Back to Bed, Ed!

Overview

Getting ready for bed is lots of fun at Ed's house. Ed plays silly games with Dad. He has a drink and brushes his teeth. He takes a bath and cuddles with Mom for a bedtime story. Then Ed is off to bed with hugs and kisses. But while Ed loves going to bed, he doesn't like staying there. Night after night he tiptoes down the hall and climbs into Mom and Dad's big bed. Mom and Dad aren't getting much sleep so they come up with a plan to keep Ed in his bed. Ed doesn't think much of Mom and Dad's plan-so he comes up ...

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Overview

Getting ready for bed is lots of fun at Ed's house. Ed plays silly games with Dad. He has a drink and brushes his teeth. He takes a bath and cuddles with Mom for a bedtime story. Then Ed is off to bed with hugs and kisses. But while Ed loves going to bed, he doesn't like staying there. Night after night he tiptoes down the hall and climbs into Mom and Dad's big bed. Mom and Dad aren't getting much sleep so they come up with a plan to keep Ed in his bed. Ed doesn't think much of Mom and Dad's plan-so he comes up with one on his own!

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Editorial Reviews

Children's Literature - Mary Hynes-Berry
This book is proof that Braun knows what it means to be a parent to a young child and a new baby. His characters are mice but behave much like many preschoolers who are faced with the way that cherished routines change when a new sibling arrives. While the whole bedtime regime of stories and kisses might have stayed the same, it is difficult for Ed to be relegated to his own bed while the baby gets to sleep with Mom and Dad. Ed's parents decide on a tough love policy and make their bed off limits, since Ed is a big mouse now. Instead of panicking, the big brother discovers he can displace his worries and act like an adult to his fearful stuffed animals. Not only does the text echo very human reassurances and exasperations, Braun's winsome mice have all the body language of humans. Reviewer: Mary Hynes-Berry
School Library Journal
PreS-Gr 1—Ed, an adorable mouse, loves his bedtime routine. He plays with his dad, gets a drink, brushes his teeth, has a bubble bath and a story, and then is tucked in for the night. But Ed does not like staying in bed. Night after night he wakes his parents and climbs in with them, ignoring the cries of "Back to bed, Ed!" His exhausted parents can take no more and one night Ed discovers a "closed" sign on their tightly shut door. Dad emerges and escorts his son back to his own bed. But the unhappy mouse does not stay put. Instead he gathers up all his stuffed friends and brings them to bed too, declaring, "There's no need to be scared…I'm here now." Finally he is able to sleep in his own bed. Braun's clean illustrations in India ink with markers and colored pencils are bright and bold. Set against plenty of white space, they show all the emotions of the characters and many interesting details. The simple text works in tandem with the illustrations to produce a great story that's fun to read. What's more, the book has an excellent representation of both Mom and Dad parenting.—Catherine Callegari, Gay-Kimball Library, Troy, NH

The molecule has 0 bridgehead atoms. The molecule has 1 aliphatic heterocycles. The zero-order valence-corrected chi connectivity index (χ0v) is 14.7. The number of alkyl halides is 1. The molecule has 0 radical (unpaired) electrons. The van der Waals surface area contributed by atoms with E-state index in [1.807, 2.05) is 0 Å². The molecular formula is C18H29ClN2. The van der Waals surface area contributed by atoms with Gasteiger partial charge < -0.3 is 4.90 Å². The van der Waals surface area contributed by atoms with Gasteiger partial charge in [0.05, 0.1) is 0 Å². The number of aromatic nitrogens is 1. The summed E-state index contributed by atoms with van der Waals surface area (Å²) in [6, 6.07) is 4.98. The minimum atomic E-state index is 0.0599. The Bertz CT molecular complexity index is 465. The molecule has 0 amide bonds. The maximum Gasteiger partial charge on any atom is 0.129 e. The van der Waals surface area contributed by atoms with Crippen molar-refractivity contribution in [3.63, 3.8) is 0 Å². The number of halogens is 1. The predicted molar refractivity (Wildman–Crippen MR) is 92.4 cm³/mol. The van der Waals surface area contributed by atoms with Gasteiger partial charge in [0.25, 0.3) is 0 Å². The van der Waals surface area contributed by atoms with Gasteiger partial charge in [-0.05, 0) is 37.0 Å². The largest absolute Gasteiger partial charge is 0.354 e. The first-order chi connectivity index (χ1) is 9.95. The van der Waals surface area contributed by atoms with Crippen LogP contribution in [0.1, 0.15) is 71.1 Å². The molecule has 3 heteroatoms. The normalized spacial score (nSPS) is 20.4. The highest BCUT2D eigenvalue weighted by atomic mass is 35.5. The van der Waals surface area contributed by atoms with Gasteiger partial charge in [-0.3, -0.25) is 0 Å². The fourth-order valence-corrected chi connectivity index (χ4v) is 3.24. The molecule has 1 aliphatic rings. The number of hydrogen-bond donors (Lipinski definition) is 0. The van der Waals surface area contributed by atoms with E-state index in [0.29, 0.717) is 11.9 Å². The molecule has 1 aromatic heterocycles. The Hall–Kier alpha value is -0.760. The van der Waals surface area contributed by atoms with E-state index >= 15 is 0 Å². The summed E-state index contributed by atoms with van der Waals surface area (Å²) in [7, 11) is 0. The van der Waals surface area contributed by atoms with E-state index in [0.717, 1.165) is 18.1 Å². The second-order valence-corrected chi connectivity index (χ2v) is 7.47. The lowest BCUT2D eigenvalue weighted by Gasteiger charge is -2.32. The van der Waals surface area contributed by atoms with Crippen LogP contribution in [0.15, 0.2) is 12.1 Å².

Publishers Weekly
A young mouse named Ed loves bedtime rituals, from bath time to story time to getting tucked in—it's the actual staying in his bed that he can't stand. Tired of dealing with their offspring-interloper (and just plain tired from having their sleep interrupted), Mom and Dad put a “Closed” sign on the bedroom door. But it's only after Ed himself comes up with a solution—packing his bed with all his stuffed animal pals—that he's able to stay put without a fuss. Braun's (On Our Way Home) reportorial tone (“The next morning they slept through the alarm. Dad was late for work. Ed was late for preschool”) establishes a calm but sympathetic mood for an anxiety-ridden subject, while his sturdy-looking, boldly colored cartoon vignettes provide plenty of visual reassurance, even when the emotional stakes are high. Most important, Braun ties the resolution to Ed's own ingenuity, and makes it clear that being able to comfort oneself doesn't just make life easier for everyone—it also represents an impressive (and enviable) leap forward. Ages 2–6. (Feb.)
Kirkus Reviews
For many preschoolers, bedtime can be scary, making them reluctant or even downright obstinate. Ed, a mouse, however, loves getting ready for bed, from tooth-brushing and bubble bath to story with mom. BUT he hates staying in bed and uses the usual excuses of "too dark" and "monsters" to climb into bed with his parents. Sleepless Mom and Dad come up with a plan to keep Ed in his own bed with a "Closed" sign on their bedroom door. Does it work? Not completely, but a night light and a bed full of stuffed animals do, because Ed, after all, is a big mouse now. Large and simple, the illustrations of India ink, markers and colored pencils are quietly exuberant with bold typeface providing sound effects and the emphatic statements of "Go back to bed!" The images of sleepy and patently exasperated parents will elicit giggles; unmentioned in the text but present in the pictures, the new baby sleeping in a crib at the foot of Mom and Dad's bed gives a clue to Ed's difficulties. Reassuring and right up a toddler's nighttime alley. (Picture book. 2-5)
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Product Details

  • ISBN-13: 9781561455188
  • Publisher: Peachtree Publishers, Ltd.
  • Publication date: 2/1/2010
  • Pages: 32
  • Sales rank: 536,702
  • Age range: 2 - 5 Years
  • Product dimensions: 8.90 (w) x 11.20 (h) x 0.50 (d)

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